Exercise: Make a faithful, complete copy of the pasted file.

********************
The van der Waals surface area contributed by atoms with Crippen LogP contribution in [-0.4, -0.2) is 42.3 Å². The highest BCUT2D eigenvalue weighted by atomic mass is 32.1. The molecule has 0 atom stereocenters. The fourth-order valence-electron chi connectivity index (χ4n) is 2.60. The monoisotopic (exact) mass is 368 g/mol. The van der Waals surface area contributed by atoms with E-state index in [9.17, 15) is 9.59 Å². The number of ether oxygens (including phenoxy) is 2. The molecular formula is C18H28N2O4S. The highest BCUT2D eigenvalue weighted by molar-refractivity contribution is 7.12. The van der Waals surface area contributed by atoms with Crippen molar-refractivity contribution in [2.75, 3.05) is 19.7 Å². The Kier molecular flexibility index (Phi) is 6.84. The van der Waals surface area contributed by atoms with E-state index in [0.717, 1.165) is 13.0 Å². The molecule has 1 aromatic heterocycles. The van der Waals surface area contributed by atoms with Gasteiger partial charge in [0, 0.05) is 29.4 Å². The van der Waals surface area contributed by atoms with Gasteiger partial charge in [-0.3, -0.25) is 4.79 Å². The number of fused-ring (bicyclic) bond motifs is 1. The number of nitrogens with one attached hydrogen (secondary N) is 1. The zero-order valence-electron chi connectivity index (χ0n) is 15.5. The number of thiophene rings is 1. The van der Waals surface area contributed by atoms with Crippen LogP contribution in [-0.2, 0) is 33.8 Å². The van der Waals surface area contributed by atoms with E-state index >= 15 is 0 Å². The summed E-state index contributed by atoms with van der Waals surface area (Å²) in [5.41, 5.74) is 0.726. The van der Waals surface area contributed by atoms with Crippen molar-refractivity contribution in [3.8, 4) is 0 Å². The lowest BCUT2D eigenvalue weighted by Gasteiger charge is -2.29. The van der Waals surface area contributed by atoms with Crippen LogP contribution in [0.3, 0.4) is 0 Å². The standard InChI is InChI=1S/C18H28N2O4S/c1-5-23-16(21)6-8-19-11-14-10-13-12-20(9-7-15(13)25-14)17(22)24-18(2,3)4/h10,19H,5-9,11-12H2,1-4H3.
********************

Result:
The van der Waals surface area contributed by atoms with Crippen LogP contribution in [-0.4, -0.2) is 42.3 Å². The highest BCUT2D eigenvalue weighted by atomic mass is 32.1. The molecule has 0 atom stereocenters. The fourth-order valence-electron chi connectivity index (χ4n) is 2.60. The monoisotopic (exact) mass is 368 g/mol. The van der Waals surface area contributed by atoms with E-state index in [9.17, 15) is 9.59 Å². The number of ether oxygens (including phenoxy) is 2. The molecular formula is C18H28N2O4S. The highest BCUT2D eigenvalue weighted by molar-refractivity contribution is 7.12. The van der Waals surface area contributed by atoms with Crippen molar-refractivity contribution in [2.75, 3.05) is 19.7 Å². The Kier molecular flexibility index (Phi) is 6.84. The van der Waals surface area contributed by atoms with E-state index in [0.717, 1.165) is 13.0 Å². The molecule has 1 aromatic heterocycles. The van der Waals surface area contributed by atoms with Gasteiger partial charge in [0, 0.05) is 29.4 Å². The van der Waals surface area contributed by atoms with Gasteiger partial charge in [-0.3, -0.25) is 4.79 Å². The number of fused-ring (bicyclic) bond motifs is 1. The number of nitrogens with one attached hydrogen (secondary N) is 1. The zero-order valence-electron chi connectivity index (χ0n) is 15.5. The number of thiophene rings is 1. The van der Waals surface area contributed by atoms with Crippen LogP contribution in [-0.2, 0) is 33.8 Å². The van der Waals surface area contributed by atoms with E-state index >= 15 is 0 Å². The summed E-state index contributed by atoms with van der Waals surface area (Å²) in [5.41, 5.74) is 0.726. The van der Waals surface area contributed by atoms with Crippen molar-refractivity contribution in [3.8, 4) is 0 Å². The lowest BCUT2D eigenvalue weighted by Gasteiger charge is -2.29. The van der Waals surface area contributed by atoms with Crippen LogP contribution in [0.3, 0.4) is 0 Å². The standard InChI is InChI=1S/C18H28N2O4S/c1-5-23-16(21)6-8-19-11-14-10-13-12-20(9-7-15(13)25-14)17(22)24-18(2,3)4/h10,19H,5-9,11-12H2,1-4H3.